THE post-Brexit Tory government has made levelling up a central part of its agenda – but it’s failing in Scotland while favouring London, new research shows.

After the UK left the EU the Boris Johnson administration pushed the idea of levelling up, a series of policies aimed at reducing inequalities between different areas. The effort has been so key to recent government messaging that the Housing Department was even renamed to include the phrase, with Michael Gove made Levelling Up Secretary.

But despite the focus and major UK-wide advertising campaigns, “no overall levelling up” has been recorded in Scotland.

READ MORE: Government Levelling Up advert completely cuts off Shetland from the UK map

Meanwhile, most areas outside of Scotland meant to benefit from the project have seen little sign of improvement.

Bloomberg’s analysis of the levelling up progress, using data based on priorities set out in a UK Government policy paper, found that many parts of the UK are slipping back relative to where they were in 2019.

Salaries are not improving in nine out of 10 constituencies, home affordability is getting worse, and there has been little to improve broadband coverage. Across the UK wellbeing is also either falling or unchanged from 2019 in 55% of constituencies.

Meanwhile the Tories have not quickly progressed on moving civil service roles around the country, or boosting spending on public services or transport infrastructure.

The organisation found that just 10% of constituencies that were behind London and the south east in most areas in 2019 are levelling up now.

READ MORE: Levelling Up: Michael Gove told EU replacement fund is failing Highlands and Islands

Two constituencies in Scotland – Aberdeen North and Aberdeen South – had the worst change in salaries from 2019 to 2022, with average monthly earnings only rising by £2805 to £2932 compared to Kensington which saw that same measure go from £9894 to £12,072.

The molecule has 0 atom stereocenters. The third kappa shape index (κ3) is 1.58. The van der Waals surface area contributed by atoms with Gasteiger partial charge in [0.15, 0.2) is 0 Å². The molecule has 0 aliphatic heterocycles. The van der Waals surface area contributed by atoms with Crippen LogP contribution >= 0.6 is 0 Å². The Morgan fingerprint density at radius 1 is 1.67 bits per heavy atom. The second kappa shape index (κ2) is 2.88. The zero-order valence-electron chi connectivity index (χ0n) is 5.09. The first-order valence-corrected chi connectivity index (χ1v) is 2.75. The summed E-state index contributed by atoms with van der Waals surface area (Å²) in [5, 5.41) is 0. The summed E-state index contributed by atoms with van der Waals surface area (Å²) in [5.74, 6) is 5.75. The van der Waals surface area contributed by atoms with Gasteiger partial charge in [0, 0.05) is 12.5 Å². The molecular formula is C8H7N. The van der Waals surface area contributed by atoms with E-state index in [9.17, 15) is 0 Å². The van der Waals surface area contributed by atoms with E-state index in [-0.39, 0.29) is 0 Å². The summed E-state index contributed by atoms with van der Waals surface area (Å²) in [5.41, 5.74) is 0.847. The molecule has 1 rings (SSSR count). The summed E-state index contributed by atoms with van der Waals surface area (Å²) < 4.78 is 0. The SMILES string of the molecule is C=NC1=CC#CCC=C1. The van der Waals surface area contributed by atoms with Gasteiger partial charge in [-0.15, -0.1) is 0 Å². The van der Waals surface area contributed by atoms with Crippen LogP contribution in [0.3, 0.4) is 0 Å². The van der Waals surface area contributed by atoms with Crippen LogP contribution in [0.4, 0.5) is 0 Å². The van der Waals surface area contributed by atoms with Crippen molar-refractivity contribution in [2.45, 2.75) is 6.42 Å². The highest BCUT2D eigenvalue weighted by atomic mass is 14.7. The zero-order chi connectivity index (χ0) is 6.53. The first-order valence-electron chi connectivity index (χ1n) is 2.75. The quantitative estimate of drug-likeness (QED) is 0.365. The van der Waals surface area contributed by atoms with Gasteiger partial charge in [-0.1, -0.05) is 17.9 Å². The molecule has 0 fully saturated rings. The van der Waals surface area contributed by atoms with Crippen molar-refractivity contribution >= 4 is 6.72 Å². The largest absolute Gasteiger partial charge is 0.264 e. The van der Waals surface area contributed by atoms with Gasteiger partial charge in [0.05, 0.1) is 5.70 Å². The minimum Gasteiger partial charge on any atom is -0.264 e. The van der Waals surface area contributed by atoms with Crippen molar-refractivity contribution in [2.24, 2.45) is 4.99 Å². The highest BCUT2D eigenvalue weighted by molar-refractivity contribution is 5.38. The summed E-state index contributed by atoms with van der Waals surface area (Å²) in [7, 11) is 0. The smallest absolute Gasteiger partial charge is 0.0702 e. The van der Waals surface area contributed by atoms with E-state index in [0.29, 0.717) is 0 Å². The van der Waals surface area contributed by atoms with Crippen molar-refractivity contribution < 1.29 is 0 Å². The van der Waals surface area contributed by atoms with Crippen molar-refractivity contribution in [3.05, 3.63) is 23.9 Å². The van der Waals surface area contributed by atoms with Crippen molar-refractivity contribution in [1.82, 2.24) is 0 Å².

On home affordability, the vast majority of Scottish constituencies were falling behind a little or a lot on where they were in 2019. Across the UK most constituencies saw house prices grow faster than salaries, with just London seeing this gap shrink significantly.

On foreign investment, Scotland has joined Northern Ireland in pulling ahead of most of England and Wales in recent years.

Another key area of the UK Government’s levelling up agenda is its aim to close the gap in public transport connectivity – but the gap on this measure has worsened between London and other parts of the UK.

Scotland recorded the worst increase in Westminster funding in this area since 2019, rising from £682 to just £849 per person. During the same period London saw the greatest change, rising from £856 to £1476 per person.

Improvement to broadband coverage improvement was also worst in a Scottish constituency, as Glasgow South saw the percentage of premises with ultra-fast broadband drop from 71.5% to 64.5%.

Following the publication of the figures, the SNP said they’d long been “deeply concerned” about levelling up.

The National:

"So far [they] have completely failed to address even the most basic problems that the Tories themselves created,” SNP MSP Gordon MacDonald (above) told The National.

“It’s now clear we were right to be concerned. This analysis shows that Scotland is being let down yet again by Westminster bluff and bluster.

“The Tories’ agenda is not only a blatant attack on devolution – it doesn’t even attempt to address Brexit funding shortfalls, rising poverty rates, or support businesses which are struggling to due to the pandemic.”

The MSP for Edinburgh Pentlands went on: "The Tories’ rhetoric has been nothing more than smoke and mirrors. Clearly, Westminster means cuts, not cash for communities across Scotland, and the only way to protect Scotland's people and Parliament is by becoming an independent country."

Meanwhile, Alba general secretary Chris McEleny called levelling up a “sham”.

“Whilst Michael Gove and Boris Johnson pretend to be focused on levelling up across the whole of the UK it’s time for Scotland to focus on settling up and securing our independence as an immediate priority,” he said.

The National:

Labour’s levelling up shadow secretary Lisa Nandy (above) was also heavily critical of the Government’s lack of progress on its central policy.

“We’ve had three years of broken promises and empty slogans,” she said.

“Levelling up might not happen overnight but under the Conservatives it is going backwards. For all the big promises, we’re seeing yet more managed decline for places outside London and the South East.”

The Department for Levelling Up, Housing & Communities has been contacted for comment.